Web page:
Organizations looking to migrate to a next-generation security operations center must first carefully assess any problems they are facing with current security technology, says Vikram Mehta, associate director of information security at MakeMyTrip, an India-based online ticketing portal.
Where is the greatest potential for the implementation of blockchain in healthcare? Attorney Steven Teppler discusses the possibilities for the distributed ledger technology as well as its security pros and cons.
In this edition of the ISMG Security Report, former federal CISO Gregory Touhill explains why a zero-trust security model is essential, and Ron Ross of NIST describes initiatives to protect critical infrastructure from IoT vulnerabilities.
Although chip cards are now commonplace in the U.S., there is still much work to be done securing card transactions online and offline. Randy Vanderhoof of the U.S. Payments Forum discusses 2019 initiatives.
With an operating system that's used by 90 percent of Fortune 500 companies, Microsoft closely monitors cyberattack trends. Joram Borenstein, general manager of Microsoft's Cybersecurity Solutions Group, discusses his top three concerns for 2019.
Fraud detection requires an omnichannel approach to behavioral analysis that involves monitoring users' access to networks via the web, mobile, a call center or other channels, says Shai Cohen, a vice president at RSA.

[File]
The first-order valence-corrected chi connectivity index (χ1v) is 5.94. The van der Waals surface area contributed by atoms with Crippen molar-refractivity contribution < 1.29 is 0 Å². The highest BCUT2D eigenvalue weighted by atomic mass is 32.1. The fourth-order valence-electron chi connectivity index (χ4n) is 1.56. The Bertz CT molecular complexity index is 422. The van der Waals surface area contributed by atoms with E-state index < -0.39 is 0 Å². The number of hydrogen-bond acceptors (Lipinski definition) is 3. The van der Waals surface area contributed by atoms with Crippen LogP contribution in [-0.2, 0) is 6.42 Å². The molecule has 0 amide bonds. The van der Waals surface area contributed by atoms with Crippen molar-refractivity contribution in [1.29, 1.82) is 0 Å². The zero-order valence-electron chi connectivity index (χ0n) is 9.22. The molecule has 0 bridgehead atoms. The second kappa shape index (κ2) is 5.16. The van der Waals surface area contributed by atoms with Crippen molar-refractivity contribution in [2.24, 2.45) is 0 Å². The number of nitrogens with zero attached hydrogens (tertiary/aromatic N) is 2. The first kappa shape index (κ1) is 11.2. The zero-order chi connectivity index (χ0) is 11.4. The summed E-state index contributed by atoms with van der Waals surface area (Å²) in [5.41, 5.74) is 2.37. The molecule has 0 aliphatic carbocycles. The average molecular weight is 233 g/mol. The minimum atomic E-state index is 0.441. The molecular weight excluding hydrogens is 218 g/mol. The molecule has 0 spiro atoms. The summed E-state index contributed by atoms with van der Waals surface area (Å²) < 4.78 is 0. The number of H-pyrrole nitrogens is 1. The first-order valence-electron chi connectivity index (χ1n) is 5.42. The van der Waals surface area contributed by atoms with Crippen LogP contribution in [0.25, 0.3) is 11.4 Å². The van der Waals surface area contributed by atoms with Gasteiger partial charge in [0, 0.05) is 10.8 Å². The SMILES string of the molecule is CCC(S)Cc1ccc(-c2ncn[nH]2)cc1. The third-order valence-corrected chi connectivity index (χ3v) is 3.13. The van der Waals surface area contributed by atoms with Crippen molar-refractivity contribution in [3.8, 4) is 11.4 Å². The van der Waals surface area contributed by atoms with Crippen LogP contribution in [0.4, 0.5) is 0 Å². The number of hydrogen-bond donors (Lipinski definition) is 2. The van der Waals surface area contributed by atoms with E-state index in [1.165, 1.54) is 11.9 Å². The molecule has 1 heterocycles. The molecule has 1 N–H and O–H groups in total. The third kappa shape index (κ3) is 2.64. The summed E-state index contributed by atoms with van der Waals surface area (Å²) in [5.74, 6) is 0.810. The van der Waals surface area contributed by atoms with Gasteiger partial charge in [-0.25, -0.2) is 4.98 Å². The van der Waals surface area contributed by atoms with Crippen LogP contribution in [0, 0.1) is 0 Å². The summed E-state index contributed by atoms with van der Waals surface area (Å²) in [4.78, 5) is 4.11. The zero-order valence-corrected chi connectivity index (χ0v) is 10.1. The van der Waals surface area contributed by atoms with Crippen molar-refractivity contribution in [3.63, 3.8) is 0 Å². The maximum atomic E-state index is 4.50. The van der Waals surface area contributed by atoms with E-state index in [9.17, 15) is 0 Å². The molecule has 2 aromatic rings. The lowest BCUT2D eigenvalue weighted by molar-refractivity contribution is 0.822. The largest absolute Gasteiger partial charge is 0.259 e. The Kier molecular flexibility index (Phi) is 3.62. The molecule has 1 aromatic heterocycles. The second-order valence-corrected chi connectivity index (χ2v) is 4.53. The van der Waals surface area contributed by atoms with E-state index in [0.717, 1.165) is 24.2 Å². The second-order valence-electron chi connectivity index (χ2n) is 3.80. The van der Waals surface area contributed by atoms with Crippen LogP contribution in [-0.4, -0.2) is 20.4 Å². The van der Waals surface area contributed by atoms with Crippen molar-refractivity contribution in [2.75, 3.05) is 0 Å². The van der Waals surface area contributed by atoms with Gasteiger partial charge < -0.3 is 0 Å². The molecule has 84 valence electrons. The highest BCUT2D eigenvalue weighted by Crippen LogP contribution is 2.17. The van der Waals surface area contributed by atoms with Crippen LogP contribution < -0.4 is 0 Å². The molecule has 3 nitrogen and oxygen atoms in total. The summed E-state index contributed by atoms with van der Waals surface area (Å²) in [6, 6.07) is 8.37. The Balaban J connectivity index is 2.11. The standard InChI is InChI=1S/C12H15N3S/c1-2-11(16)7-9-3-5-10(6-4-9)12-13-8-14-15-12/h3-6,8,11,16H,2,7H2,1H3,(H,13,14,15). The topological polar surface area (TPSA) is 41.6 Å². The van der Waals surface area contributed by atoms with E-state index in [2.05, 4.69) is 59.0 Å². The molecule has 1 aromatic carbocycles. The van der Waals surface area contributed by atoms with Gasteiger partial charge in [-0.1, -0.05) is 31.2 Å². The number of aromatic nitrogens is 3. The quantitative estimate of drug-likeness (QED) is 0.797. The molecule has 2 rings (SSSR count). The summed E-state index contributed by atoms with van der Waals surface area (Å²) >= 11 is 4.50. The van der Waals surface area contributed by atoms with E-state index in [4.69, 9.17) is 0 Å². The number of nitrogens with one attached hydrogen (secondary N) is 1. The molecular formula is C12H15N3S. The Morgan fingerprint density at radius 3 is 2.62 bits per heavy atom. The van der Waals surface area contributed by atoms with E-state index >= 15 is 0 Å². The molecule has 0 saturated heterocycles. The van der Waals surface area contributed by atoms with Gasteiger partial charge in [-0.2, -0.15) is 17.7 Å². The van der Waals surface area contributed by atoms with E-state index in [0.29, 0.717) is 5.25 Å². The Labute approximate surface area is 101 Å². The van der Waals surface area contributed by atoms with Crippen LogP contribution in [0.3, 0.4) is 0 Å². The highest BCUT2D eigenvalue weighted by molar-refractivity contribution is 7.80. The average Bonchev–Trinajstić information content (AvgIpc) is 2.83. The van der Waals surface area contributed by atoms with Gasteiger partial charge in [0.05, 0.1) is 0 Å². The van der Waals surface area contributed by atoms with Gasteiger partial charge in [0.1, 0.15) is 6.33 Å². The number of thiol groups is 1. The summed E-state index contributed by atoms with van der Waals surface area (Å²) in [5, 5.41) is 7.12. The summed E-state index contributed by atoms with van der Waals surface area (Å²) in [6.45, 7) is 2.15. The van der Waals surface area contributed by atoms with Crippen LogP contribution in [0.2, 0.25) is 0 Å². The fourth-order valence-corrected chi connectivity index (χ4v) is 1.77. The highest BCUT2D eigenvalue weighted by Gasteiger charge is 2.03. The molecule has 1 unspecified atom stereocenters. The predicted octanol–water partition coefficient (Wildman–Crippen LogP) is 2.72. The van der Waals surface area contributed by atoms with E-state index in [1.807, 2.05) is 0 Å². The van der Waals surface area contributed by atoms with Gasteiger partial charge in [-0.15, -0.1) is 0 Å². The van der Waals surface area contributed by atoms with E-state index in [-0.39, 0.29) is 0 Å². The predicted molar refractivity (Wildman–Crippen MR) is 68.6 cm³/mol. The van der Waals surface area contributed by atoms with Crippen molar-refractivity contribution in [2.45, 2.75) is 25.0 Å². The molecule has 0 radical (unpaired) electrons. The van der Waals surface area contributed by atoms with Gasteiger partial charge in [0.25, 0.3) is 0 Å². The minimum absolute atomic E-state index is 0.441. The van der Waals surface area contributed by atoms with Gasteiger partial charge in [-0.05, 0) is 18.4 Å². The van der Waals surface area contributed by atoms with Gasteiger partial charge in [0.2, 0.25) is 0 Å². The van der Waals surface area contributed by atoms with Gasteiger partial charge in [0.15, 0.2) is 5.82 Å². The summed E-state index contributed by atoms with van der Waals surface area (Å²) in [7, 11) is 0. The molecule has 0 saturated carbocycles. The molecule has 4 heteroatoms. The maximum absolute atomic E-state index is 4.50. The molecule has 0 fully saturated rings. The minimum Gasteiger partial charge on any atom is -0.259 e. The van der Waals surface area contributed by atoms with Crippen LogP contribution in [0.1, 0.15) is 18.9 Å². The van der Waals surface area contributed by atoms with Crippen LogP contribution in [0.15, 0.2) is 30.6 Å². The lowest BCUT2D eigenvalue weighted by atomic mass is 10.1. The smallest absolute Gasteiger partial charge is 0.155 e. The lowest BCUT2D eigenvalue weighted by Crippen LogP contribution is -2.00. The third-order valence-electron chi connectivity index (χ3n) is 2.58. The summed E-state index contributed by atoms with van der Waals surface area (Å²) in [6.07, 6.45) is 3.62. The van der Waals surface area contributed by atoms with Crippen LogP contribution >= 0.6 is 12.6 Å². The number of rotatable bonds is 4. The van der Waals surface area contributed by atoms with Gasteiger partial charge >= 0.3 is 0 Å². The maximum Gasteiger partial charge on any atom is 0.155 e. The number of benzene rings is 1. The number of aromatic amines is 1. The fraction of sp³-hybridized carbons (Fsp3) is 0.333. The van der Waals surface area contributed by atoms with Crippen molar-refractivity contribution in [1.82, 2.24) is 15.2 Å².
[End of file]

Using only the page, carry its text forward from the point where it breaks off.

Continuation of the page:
What impact would potential changes to HIPAA have on the healthcare sector? And what's the likelihood that HIPAA, indeed, will be modified - especially provisions that touch on privacy and security? Privacy attorney Kirk Nahra sizes up what's ahead.
Leading the latest edition of the ISMG Security Report: Microsoft's Joram Borenstein highlights his top three areas of focus for 2019. Plus, Randy Vanderhoof of the US Payments Forum on securing card transactions in the coming year.
Healthcare entities need to take a number of important steps to defend against cyberattacks involving remote access, say Chad Waters and Juuso Leinonen, security engineers at the ECRI Institute, which recently singled out hackers remotely accessing medical devices and systems as the No. 1 technology hazard.
Healthcare C-suite executives shouldn't have to worry about cybersecurity, contends John Houston, CISO at Pittsburgh-based integrated health delivery network UPMC. But for the second year in a row, cybersecurity was named the top priority for senior executives in a survey of 40 U.S. health systems.